Activists Picket Meeting of Local Tritium Task Force

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Community activists, some of them clad in costumes and others bearing musical instruments, picketed a meeting of the Lawrence Berkeley National Laboratory's Tritium Sampling Task Force on Wednesday night.

Members of the Committee to Minimize Toxic Waste and other protesters gathered outside the Clark Kerr campus dining area and auditorium with signs decrying the formation of the task force. The task force was created to review a tritium sampling plan employed by the laboratory for self-investigation and to explore the dangers of the laboratory's release of tritium, a highly radioactive form of hydrogen.

Protesters alleged that the current task force is made up largely of unqualified representatives and members of groups designated solely by the laboratory. They added that the task force has been virtually void of any unbiased community representation.

"Do these people have the time and the skills to do a scientific, objective review of the sampling plan?" asked Gene Bernardi, co-chair of the Committee to Minimize Toxic Waste and a member of the task force. "This is crazy. How do they know where the samples should be taken? They have a real estate agent on the task force. How is a real estate agent supposed to do that?"

Pamela Sihvola, the committee's other co-chair, voiced concern for the safety of children and pregnant women who visit the laboratory, saying the lab's claims that the emissions are well below the allowable standard refer to standards for an adult male. Sihvola relocated to Berkeley from Finland in order to escape the effects of nuclear disaster in the nearby Ukraine.

Other task force members, however, said the laboratory does not pose any serious dangers.

"I am a resident of Berkeley too, and I would be just as concerned if I thought there was a threat of radioactive tritium, but there isn't," said Keith Matthews.

Phillip Williams, the manager of the tritium site, said that views of radioactive isotopes are subjective, explaining that some individuals see radioactive decay as therapeutic. He also insisted that lab tritium emissions do not exceed the federal standard and urged protesters who disagreed with lab standards to work to change them.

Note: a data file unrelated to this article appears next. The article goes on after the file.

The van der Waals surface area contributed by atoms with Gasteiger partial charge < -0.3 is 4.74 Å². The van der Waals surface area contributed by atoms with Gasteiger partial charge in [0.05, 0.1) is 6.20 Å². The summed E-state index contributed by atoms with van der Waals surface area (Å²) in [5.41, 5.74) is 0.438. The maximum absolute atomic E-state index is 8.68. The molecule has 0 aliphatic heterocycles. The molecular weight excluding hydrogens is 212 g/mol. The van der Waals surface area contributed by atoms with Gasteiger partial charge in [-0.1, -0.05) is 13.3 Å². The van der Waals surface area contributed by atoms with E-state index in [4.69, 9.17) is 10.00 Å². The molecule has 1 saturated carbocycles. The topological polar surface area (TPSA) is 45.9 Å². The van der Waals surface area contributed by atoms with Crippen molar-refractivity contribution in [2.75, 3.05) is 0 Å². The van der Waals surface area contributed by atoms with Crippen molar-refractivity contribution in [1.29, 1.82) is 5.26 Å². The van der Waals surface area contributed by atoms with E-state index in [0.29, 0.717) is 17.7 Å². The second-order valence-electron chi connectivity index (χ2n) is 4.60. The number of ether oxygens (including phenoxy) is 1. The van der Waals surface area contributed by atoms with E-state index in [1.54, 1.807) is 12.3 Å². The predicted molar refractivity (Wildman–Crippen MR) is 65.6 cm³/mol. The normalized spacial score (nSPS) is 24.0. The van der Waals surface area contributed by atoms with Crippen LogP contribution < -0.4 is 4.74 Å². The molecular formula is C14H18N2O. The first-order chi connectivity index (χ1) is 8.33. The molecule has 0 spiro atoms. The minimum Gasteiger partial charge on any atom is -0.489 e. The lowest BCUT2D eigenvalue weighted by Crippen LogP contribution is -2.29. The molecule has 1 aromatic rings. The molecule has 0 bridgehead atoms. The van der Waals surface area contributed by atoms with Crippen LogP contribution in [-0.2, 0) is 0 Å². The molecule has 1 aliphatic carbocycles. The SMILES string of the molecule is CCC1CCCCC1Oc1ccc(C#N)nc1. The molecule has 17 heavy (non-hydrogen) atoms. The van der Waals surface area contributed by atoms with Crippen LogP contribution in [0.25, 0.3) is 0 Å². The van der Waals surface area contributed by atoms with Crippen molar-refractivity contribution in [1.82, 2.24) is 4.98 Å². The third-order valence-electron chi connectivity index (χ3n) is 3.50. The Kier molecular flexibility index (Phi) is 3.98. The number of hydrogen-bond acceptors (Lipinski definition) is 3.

"Some people claim that one kind of radioactive decay causes cancer, and some people think that another type of radioactive decay is good for you," Williams said. "The lab strives to ensure safety."

The first Tritium Issues Work Group disbanded last April after seven members withdrew, claiming that the meetings had been "futile" and that after two years the group had failed to review existing data for tritium releases.

"When I am told by a lab scientist that I should be concerned about the tritium in the exit signs in Berkeley, my belief that anything positive will come out of the process quickly disappears," said James Cunningham, another committee member.

In response to concerns about the unauthorized release of tritium from the laboratory's National Tritium Labeling Facility, the City of Berkeley contracted Bernd Franke, a member of Germany's Institut fuer Energie und Umweltforschung, an independent research organization.

Franke, who has been in Berkeley for a week, is being paid $30,000 to review and comment on the laboratory's current sampling plan and to make recommendations for future sampling. Franke plans to present a report on his findings in June and the final results in December.

"I am here to independently review the accuracy of the data," Franke said. "There are many obvious inconsistencies and I have pointed them out to the laboratory. My client is the City of Berkeley and nobody else."

One protester at the meeting chose to express herself by playing her accordion and singing her own composition-"The Tritium Trot."

"I am sad to say that it leaked one day," sang Carol Denney, a Berkeley citizen. "My health is down, my three heads turning round, I had to live with tritium trickle down."


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